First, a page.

The Problems You May Face When Applying Today
Lenders have had to slam the brakes on their interest-only lending. While this impacts some owner-occupiers, it’s more of an issue for investors. Since the announcement of the limits, some lenders have shelved their interest-only loans. Those that still offer them impose tighter restrictions than before.Perhaps the most important of these comes down to your deposit. Previously, property investors could access interest-only loans with as little as 5% for a deposit. Today, you’re very unlikely to get such a loan if you have anything less than 20% for a deposit. This is because the APRA asked lenders to restrict lending to those who can’t raise substantial deposits. A smaller deposit means you present more risk, which is exactly what the APRA wants to avoid.On top of this, you’re unlikely to get the same interest rates that you would have gotten in 2016. Lenders have increased the rates attached to their interest-only loans. This is likely to further ward off those who want to use them, thus helping the lender to stay within guidelines. Additionally, you’ll face tighter criteria when applying for such loans. Many lenders now consider a smaller percentage of your rental income as usable income for their loans. They’re also more likely to use a higher interest rate when assessing your serviceability. Finally, lenders are also less likely to allow you to refinance a property to fund such a loan. This presents problems for those with large property portfolios. You may be able to do it if you can prove you meet more stringent serviceability requirements. But many will see their requests refused by their lenders.Here’s the simple point. You face an uphill battle in today’s market when it comes to interest-only loans. Current restrictions make them more difficult to access than in previous years. But that doesn’t mean that you shouldn’t consider them. Interest-only loans offer a range of benefits for investors. Moreover, it’s possible that the investment climate may change during 2018.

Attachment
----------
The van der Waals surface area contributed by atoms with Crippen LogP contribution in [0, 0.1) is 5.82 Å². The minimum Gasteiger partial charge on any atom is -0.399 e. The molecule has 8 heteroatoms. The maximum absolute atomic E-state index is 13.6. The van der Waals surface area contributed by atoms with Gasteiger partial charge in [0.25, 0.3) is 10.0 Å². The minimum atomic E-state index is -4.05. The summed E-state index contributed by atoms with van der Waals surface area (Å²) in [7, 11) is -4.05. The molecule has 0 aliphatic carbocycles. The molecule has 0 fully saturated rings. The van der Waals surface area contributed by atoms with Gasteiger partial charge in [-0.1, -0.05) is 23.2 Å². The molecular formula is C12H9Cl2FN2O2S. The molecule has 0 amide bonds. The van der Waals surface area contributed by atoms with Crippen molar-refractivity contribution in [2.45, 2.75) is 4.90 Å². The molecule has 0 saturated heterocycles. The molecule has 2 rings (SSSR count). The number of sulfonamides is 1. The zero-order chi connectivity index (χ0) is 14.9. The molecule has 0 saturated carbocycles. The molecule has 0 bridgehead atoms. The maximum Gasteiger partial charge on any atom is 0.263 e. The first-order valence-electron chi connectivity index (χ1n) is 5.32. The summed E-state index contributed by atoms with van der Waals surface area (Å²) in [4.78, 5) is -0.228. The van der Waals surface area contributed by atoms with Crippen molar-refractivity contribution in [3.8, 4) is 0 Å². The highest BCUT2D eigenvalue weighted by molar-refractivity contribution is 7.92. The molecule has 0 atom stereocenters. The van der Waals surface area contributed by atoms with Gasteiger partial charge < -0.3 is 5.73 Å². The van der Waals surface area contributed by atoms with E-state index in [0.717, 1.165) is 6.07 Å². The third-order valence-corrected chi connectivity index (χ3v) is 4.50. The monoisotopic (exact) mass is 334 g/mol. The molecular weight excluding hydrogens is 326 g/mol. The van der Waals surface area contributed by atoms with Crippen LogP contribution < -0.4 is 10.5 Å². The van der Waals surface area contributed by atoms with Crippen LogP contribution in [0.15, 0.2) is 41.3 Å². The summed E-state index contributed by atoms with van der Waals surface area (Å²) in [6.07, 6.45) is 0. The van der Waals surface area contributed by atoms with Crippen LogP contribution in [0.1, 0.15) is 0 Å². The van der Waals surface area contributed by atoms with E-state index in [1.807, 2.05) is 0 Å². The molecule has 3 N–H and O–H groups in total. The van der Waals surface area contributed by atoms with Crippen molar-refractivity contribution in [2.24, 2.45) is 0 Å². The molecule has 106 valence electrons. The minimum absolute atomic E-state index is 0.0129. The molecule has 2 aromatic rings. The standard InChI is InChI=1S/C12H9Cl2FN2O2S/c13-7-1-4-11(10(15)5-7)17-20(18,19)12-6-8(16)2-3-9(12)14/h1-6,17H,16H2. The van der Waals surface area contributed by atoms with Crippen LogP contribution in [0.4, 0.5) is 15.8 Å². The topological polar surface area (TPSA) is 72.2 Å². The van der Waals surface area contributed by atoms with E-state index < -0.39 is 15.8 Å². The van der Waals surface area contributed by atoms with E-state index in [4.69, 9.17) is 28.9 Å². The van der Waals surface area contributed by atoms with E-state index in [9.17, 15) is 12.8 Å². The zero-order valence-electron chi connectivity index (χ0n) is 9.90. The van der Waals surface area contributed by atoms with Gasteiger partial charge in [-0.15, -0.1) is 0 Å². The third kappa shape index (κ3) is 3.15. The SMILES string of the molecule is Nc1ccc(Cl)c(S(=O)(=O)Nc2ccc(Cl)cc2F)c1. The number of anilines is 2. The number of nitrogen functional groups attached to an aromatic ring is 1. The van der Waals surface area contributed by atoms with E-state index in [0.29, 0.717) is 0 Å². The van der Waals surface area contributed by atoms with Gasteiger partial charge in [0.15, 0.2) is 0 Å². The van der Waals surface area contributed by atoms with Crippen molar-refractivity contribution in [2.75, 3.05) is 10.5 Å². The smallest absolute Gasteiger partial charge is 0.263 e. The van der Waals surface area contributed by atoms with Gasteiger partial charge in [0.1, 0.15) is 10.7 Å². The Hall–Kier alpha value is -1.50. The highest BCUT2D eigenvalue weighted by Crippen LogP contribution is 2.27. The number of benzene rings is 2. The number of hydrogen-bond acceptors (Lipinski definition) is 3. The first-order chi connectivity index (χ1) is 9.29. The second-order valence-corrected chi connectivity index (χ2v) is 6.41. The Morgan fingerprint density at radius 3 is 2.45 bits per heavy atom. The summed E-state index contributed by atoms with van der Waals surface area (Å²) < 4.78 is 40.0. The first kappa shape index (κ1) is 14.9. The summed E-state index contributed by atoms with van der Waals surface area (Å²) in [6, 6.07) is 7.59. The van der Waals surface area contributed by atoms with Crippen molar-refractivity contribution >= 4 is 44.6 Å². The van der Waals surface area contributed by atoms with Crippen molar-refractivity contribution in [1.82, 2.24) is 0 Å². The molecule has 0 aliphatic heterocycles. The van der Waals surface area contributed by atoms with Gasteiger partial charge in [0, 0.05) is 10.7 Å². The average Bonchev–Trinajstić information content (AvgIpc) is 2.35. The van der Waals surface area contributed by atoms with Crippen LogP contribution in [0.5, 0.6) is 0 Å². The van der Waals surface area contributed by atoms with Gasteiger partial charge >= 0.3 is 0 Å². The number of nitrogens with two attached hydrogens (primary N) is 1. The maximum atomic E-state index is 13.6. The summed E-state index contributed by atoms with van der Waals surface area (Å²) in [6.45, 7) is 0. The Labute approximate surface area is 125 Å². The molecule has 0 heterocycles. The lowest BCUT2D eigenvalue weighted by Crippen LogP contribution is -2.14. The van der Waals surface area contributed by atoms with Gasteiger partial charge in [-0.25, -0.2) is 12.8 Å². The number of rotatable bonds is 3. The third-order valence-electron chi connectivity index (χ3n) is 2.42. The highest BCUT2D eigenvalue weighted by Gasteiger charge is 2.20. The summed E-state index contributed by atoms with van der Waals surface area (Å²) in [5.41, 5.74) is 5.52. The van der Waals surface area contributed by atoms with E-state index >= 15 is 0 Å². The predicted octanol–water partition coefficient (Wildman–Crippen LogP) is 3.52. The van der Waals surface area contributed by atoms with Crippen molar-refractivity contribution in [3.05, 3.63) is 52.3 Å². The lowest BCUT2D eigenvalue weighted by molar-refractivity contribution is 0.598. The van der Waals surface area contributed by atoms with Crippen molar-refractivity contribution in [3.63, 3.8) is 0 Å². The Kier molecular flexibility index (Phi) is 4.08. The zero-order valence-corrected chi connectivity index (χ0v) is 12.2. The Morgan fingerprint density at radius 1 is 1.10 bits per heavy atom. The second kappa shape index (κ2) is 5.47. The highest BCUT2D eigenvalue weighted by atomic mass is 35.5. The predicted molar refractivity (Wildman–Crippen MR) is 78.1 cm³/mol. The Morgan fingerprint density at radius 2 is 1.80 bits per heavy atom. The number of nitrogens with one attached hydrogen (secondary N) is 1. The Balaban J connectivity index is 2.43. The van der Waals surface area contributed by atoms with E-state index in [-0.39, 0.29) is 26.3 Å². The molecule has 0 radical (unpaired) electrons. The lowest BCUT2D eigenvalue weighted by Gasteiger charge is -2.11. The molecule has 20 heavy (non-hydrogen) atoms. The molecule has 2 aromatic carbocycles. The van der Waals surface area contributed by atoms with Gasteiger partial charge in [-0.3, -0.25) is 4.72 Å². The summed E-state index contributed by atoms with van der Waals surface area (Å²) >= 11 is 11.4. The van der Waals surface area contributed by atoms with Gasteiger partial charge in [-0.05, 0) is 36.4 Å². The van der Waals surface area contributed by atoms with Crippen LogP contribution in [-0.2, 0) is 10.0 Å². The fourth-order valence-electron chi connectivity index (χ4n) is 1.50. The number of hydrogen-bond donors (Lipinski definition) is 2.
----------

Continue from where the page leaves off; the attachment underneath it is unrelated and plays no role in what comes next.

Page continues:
A Changing Investment Climate
Before digging into some of the benefits of interest-only loans, let’s look at some other good news.The APRA has recently made an announcement that has a huge impact on property investors. You see, prior to implementing the 30% cap on interest-only loans, the APRA had another cap in place. It had told lenders to limit investment growth to no more than 10% per year. Even before the newest cap, lenders were starting to offer harsher terms to those looking for investment loans.In July 2018, that’s all set to change. The APRA has announced that it’s getting rid of the cap. However, this doesn’t come without its caveats. For a lender to no longer have to abide by the cap, it must meet the following conditions: